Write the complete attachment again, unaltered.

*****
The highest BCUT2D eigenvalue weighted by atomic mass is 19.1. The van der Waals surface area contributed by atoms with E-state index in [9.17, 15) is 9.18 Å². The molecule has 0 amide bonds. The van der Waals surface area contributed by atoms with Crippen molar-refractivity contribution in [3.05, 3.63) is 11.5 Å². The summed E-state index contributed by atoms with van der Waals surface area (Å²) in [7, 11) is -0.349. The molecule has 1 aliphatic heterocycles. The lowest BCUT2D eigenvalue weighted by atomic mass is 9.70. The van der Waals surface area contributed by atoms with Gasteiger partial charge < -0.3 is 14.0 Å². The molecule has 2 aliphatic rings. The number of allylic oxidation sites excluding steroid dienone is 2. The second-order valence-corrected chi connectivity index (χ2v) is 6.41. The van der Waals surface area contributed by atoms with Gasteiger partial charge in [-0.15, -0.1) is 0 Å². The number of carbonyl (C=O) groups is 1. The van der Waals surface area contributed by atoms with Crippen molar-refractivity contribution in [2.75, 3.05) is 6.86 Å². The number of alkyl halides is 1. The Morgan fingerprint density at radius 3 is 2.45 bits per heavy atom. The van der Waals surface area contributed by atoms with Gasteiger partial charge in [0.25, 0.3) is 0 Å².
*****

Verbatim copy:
The highest BCUT2D eigenvalue weighted by atomic mass is 19.1. The van der Waals surface area contributed by atoms with E-state index in [9.17, 15) is 9.18 Å². The molecule has 0 amide bonds. The van der Waals surface area contributed by atoms with Crippen molar-refractivity contribution in [3.05, 3.63) is 11.5 Å². The summed E-state index contributed by atoms with van der Waals surface area (Å²) in [7, 11) is -0.349. The molecule has 1 aliphatic heterocycles. The lowest BCUT2D eigenvalue weighted by atomic mass is 9.70. The van der Waals surface area contributed by atoms with Gasteiger partial charge < -0.3 is 14.0 Å². The molecule has 2 aliphatic rings. The number of allylic oxidation sites excluding steroid dienone is 2. The second-order valence-corrected chi connectivity index (χ2v) is 6.41. The van der Waals surface area contributed by atoms with Gasteiger partial charge in [-0.15, -0.1) is 0 Å². The number of carbonyl (C=O) groups is 1. The van der Waals surface area contributed by atoms with Crippen molar-refractivity contribution in [2.75, 3.05) is 6.86 Å². The number of alkyl halides is 1. The Morgan fingerprint density at radius 3 is 2.45 bits per heavy atom. The van der Waals surface area contributed by atoms with Gasteiger partial charge in [0.25, 0.3) is 0 Å².